I'm cleaning my music library and got stuck with getting rid of thousands of albums with bitrate <320kbps which gathered there for years. Checking single files bitrate and deleting whole folder by hand is realy tedious. Maybe someone here can come up with some idea which would help me with cleanup? I'd like to have after that only MP3s@320kbps and flacs. Thanks in advance!

  • 1
    Please give us an example of your folder structure. Are these all mp3 and flac files? Can we assume that the flac will have the right bitrate?
    – terdon
    Sep 29, 2014 at 15:51
  • All albums are in one folder with single exceptions (which one may ommit - I'll cleanup them on my own). Flac files have right bitrate - one can ommit them, too. Sep 29, 2014 at 16:02
  • Here is fragment from tree -R output: pastebin.com/HBugq48R Sep 29, 2014 at 16:06
  • 2
    I would load them into an audio library manager, sort by bit rate and delete the part that's too low. Sep 29, 2014 at 16:09
  • That's nice idea - I'll look for some. Sep 29, 2014 at 16:12

2 Answers 2


Here's a shell approach. It will delete any directories that don't contain .mp3 files of the >= 320 kbps bitrate:

find /path/to/Music -type d -print0 | 
    while IFS= read -r -d '' dir; do 
     mp3=$(find "$dir" -type f -iname '*.mp3' | head -n 1); 
     [ -e "$mp3" ] && [[ $(mp3info -x "$mp3" | grep -oP '\d+(?=\s*kbps)') -lt 320 ]] && 
            rm -rf "$(dirname "$mp3")"; 


  • This will remove any directories that contain at least one mp3 file with a bitrate less than 320. If another file exists in the same directory with the right bitrate, that will be deleted as well. This approach assumes that all files in a directory have the same bitrate.

  • This will miss files of variable bitrate.

  • It should work with any type of file name, including those with spaces, newlines or even backslashes.

  • You might need to install mp3info: sudo apt-get install mp3info

  • Run it on a test directory first.


  • find /path/to/Music -type d -print0 : find all directories under /path/to/Music and print them separated by the null string. This is needed to deal with strange file names.

  • while IFS= read -r -d '' dir; do : go through each of the results of find, saving them in the $dir variable.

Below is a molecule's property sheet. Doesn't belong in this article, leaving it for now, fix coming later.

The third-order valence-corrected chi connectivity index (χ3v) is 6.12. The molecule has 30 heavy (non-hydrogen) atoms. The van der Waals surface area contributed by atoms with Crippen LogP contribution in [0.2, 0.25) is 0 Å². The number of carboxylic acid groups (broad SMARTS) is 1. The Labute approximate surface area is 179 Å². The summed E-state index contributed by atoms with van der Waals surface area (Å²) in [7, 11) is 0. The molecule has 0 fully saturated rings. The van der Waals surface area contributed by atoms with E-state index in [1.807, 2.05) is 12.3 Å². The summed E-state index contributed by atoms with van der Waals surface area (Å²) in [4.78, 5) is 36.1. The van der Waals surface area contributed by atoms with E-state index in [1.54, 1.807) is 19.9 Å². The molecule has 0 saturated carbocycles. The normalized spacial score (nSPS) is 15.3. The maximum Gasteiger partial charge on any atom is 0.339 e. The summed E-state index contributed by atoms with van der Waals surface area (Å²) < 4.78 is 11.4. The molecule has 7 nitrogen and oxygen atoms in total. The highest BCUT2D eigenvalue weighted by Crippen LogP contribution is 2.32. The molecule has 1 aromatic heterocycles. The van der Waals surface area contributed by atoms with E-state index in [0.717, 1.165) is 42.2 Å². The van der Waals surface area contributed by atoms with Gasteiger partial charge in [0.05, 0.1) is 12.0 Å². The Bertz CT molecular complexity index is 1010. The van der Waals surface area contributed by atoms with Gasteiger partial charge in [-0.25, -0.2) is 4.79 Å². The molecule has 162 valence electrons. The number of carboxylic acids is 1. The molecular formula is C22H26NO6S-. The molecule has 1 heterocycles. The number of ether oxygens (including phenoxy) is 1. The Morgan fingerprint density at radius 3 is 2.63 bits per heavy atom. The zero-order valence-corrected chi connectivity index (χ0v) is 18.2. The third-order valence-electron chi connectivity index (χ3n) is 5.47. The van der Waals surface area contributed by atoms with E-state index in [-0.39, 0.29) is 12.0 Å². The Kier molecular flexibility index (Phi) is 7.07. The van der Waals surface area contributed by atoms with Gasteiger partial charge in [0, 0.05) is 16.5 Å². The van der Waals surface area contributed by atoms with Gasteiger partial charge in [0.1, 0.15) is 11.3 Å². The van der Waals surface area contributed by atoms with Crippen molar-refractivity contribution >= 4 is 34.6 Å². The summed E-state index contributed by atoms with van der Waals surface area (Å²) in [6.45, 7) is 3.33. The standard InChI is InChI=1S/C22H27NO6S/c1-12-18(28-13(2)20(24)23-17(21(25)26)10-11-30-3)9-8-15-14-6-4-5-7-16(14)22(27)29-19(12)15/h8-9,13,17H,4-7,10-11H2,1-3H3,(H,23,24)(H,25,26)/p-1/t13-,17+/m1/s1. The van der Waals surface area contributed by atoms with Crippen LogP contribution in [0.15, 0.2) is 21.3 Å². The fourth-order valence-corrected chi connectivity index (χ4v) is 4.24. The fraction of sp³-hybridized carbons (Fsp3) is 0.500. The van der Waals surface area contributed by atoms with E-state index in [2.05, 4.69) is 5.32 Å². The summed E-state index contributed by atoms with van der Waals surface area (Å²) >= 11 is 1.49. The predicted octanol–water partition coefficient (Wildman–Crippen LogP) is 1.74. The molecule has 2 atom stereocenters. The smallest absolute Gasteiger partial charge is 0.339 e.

• mp3=$(find "$dir" -type f -iname '*.mp3' | head -n 1); : save the name of the first mp3 file in this directory as $mp3.

  • [ -e "$mp3" ] : if this file exists. This is needed for skipping directories with no mp3 files.

  • [[ $(mp3info -x "$mp3" | grep -oP '\d+(?=\s*kbps)') -lt 320 ]] : this checks the bitrate of $mp3. It runs mp3info, greps the bitrate and checks if it is less than 320.

  • rm -rf "$(dirname "$mp3")"; : delete the directory that contains the mp3 file. This will only be run if its bitrate is less than desired.

  • That's the answer I was expecting. Sep 30, 2014 at 4:55

From @DavidFoerster's comment I would use Banshee.

Import all your media files from the folder's (or even whole partitions) you want by going to media->import media and choose folders.

Once all your media has been imported, right click on the column bar (shown below in the screenshot) and select Bitrate. Then click on the column name to order by that column.

You can then select the Bitrate you want (in your case 320) scroll down, press Shift and click the last song. Then right click on the selected songs and choose Delete from Drive.

enter image description here

  • But it'll left empty folders, won't it? Sep 29, 2014 at 16:29
  • 1
    Yah. I think you better ask another question for that.
    – Parto
    Sep 29, 2014 at 16:34

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